Mercado’s parents brought him to the U.S. on a tourist visa and the family never left.

They settled down in the New York City borough of Queens, where Mercado grew up participating in track and field and excelling in school, particularly math and science.

In 1998, he was given a scholarship to enroll in New York University’s engineering program. “I wanted to be an engineer from early on. I was interested in a material science and engineering program and I was so happy to have been accepted to NYU,” he said.

Just a few weeks before the beginning of his freshman year, NYU asked him for his green card — and Mercado didn’t have one.

“It meant I could not receive the federal aid (which included grants and loans) and scholarships and grants directly from the institution,” he said. “At the time, NYU did not have the policy it has now, which provides aid regardless of immigration status.”

NYU did not immediately respond to a request for comment.

His undocumented status came as a total surprise — a common occurrence among undocumented children who only discover they are undocumented when a college or university requests a green card or birth certificate as proof of legal status.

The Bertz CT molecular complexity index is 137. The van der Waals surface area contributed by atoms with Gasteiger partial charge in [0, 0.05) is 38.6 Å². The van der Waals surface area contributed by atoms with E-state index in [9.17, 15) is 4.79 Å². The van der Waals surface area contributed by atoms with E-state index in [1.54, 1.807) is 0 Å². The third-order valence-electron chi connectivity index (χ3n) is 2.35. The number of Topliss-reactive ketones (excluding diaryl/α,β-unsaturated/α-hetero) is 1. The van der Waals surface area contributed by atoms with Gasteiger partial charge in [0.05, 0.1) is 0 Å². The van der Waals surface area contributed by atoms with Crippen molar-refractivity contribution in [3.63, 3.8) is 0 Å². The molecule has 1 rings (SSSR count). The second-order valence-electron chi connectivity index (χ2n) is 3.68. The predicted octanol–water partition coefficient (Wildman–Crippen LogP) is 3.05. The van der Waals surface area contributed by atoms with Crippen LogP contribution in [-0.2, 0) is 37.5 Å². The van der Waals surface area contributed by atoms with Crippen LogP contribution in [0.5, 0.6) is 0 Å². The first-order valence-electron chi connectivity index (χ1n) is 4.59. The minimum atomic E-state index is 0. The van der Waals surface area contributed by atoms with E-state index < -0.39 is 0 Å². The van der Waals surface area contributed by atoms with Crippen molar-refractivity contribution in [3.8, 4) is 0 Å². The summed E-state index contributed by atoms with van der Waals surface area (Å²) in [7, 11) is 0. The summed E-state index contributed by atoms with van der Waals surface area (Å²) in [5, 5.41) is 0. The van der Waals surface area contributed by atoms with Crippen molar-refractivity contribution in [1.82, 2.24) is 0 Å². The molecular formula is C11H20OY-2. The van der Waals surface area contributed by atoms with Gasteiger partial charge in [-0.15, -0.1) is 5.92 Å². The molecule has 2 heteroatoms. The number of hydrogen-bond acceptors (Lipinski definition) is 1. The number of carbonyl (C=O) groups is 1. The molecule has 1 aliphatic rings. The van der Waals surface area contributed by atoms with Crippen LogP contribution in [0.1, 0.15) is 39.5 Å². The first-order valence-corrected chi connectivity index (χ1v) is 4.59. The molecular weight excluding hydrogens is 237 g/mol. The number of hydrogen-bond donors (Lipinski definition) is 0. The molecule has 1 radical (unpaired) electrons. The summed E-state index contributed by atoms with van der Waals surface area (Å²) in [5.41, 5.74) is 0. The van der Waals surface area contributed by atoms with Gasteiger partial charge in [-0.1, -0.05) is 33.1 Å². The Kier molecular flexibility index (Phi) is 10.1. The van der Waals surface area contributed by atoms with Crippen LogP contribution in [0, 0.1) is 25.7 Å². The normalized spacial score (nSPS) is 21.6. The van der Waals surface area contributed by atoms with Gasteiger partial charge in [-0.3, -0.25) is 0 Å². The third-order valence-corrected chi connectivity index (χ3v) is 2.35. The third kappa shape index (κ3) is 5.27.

Mercado was able to enroll in New York’s City College that same semester. About half of his tuition was covered Peter F. Vallone Academic, which didn’t check his status. Scholarship. The rest he paid for with money he earned doing odd jobs and with money from his parents.

He excelled at City College and after graduation, was admitted to the CUNY Graduate Center’s PhD program in engineering with an $80,000 Presidential MAGNET Fellowship.

Yet again, however, that fellowship was taken away due to his undocumented status.

“I didn’t exactly take it in stride, but I knew that I’d a find way even if it takes a while,” he said.

The school decided to waive his tuition instead.

Still, money was always tight and his family couldn’t help with many of his expenses. After earning his master’s degree in 2007, he was forced to drop out of the PhD program when his mother had brain surgery to remove a small tumor and his sister got pregnant. He was just just an exam and a dissertation short of earning his PhD, he said.